The Karen constitute the third largest ethnic population in Myanmar, after the Bamars and Shans. The Karen people live mostly in the hills bordering the eastern mountainous region and Irrawaddy delta of Myanmar, primarily in Kayin State (formerly Karen State), with some in Kayah State, southern Shan State, Ayeyarwady Region, Tanintharyi Region, Bago Division and in northern and western Thailand.
The total number of Karen is difficult to estimate. The last reliable census of Myanmar was conducted in 1931. A 2006 Voice of America article cites an estimate of seven million Karen in Myanmar. There are another 400,000 Karen in Thailand, where they are by far the largest of the hill tribes. Others live in refugee camps in Thailand.
Some Karen have left the refugee camps in Thailand to resettle elsewhere, including in North America, Australia, New Zealand, and Scandinavia. In 2011, the Karen diaspora population was estimated to be approximately 67,000.
Further information: Internal conflict in Myanmar
Following British victories in the three Anglo-Burmese wars, Myanmar was annexed as a province of British India in 1886. Baptist missionaries introduced Christianity to Myanmar beginning in 1830, and they were successful in converting many Karen. Christian Karens were favoured by the British colonial authorities and were given opportunities not available to the Burmese ethnic majority, including military recruitment and seats in the legislature. Some Christian Karens began asserting an identity apart from their non-Christian counterparts, and many became leaders of Karen ethno-nationalist organisations, including the Karen National Union.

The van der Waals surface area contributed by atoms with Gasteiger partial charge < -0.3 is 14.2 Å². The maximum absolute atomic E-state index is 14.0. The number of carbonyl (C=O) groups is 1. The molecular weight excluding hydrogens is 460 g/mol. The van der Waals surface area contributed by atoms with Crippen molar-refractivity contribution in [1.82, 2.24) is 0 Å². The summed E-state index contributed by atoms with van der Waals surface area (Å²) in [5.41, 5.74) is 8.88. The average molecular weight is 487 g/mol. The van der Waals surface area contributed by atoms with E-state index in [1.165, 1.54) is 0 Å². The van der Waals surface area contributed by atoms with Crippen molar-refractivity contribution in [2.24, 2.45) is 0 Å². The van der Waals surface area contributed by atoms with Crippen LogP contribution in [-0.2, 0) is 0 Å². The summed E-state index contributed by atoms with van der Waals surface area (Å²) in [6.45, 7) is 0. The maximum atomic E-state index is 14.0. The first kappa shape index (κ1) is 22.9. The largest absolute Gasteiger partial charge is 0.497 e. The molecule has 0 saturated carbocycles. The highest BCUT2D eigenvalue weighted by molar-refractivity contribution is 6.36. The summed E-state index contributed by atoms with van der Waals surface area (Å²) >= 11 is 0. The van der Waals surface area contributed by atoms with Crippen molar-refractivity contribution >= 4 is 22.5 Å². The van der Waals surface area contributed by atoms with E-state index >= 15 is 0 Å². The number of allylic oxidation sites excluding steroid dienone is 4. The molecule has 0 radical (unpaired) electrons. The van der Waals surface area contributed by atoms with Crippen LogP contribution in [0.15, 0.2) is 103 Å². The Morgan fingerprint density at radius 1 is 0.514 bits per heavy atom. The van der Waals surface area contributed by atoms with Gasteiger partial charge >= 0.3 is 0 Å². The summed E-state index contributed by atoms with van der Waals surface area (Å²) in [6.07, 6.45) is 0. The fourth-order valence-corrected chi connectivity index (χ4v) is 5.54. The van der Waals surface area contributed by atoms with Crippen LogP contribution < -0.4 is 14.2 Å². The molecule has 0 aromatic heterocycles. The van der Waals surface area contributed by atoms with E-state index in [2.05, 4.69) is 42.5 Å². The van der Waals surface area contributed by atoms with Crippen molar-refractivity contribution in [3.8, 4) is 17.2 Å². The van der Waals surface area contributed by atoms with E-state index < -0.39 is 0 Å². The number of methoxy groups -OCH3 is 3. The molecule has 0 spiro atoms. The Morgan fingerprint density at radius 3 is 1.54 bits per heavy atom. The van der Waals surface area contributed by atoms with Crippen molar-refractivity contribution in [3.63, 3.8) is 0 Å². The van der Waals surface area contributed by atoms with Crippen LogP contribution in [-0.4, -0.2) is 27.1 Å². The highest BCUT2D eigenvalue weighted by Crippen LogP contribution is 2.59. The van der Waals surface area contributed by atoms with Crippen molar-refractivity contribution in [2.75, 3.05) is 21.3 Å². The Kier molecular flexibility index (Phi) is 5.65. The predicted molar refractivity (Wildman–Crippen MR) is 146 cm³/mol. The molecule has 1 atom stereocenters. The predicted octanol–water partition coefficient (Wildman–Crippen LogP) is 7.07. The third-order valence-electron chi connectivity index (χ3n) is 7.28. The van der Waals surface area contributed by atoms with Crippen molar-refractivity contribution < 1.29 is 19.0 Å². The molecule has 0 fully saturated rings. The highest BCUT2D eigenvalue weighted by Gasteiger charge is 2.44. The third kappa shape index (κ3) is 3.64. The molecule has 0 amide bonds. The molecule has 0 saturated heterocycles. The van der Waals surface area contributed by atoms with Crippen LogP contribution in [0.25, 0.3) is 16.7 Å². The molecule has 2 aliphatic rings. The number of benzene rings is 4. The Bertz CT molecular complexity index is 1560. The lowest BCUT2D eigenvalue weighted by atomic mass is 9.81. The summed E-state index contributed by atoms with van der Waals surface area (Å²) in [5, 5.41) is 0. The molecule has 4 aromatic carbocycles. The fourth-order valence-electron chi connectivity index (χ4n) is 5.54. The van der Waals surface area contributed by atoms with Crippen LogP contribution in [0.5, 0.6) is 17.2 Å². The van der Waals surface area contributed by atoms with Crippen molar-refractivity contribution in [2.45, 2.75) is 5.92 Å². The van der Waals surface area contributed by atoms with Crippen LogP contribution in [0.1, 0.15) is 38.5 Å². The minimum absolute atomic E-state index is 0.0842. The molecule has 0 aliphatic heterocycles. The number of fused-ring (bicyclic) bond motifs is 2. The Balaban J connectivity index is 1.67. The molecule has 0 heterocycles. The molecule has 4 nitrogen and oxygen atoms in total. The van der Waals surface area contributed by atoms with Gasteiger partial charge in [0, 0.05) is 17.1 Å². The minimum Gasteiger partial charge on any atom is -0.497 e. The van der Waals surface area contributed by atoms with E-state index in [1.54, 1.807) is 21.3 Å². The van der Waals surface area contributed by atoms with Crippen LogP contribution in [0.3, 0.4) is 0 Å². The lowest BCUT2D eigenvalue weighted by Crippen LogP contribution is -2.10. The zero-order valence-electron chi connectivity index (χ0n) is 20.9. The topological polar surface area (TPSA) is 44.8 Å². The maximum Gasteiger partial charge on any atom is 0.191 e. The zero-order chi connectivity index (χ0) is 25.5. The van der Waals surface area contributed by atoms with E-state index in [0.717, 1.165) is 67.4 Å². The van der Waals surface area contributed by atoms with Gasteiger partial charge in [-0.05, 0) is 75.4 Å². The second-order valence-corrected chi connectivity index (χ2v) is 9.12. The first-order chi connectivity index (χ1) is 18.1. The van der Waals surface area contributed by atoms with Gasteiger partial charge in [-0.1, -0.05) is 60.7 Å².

In 1881 the Karen National Associations (KNA) was founded by western-educated Christian Karens to represent Karen interests with the British. Despite its Christian leadership, the KNA sought to unite all Karens of different regional and religious backgrounds into one organisation. They argued at the 1917 Montagu–Chelmsford hearings in India that Myanmar was not "yet in a fit state for self-government". Three years later, after submitting a criticism of the 1920 Craddock Reforms, they won 5 (and later 12) seats in the Legislative Council of 130 (expanded to 132) members. The majority Buddhist Karens were not organised until 1939 with the formation of a Buddhist KNA. In 1938 the British colonial administration recognised Karen New Year as a public holiday.
During World War II, when the Japanese occupied the region, long-term tensions between the Karen and Burma turned into open fighting. As a consequence, many villages were destroyed and massacres committed by both the Japanese and the Burma Independence Army (BIA) troops who helped the Japanese invade the country. Among the victims were a pre-war Cabinet minister, Saw Pe Tha, and his family. A government report later claimed the "excesses of the BIA" and "the loyalty of the Karens towards the British" as the reasons for these attacks. The intervention by Colonel Suzuki Keiji, the Japanese commander of the BIA, after meeting a Karen delegation led by Saw Tha Din, appears to have prevented further atrocities.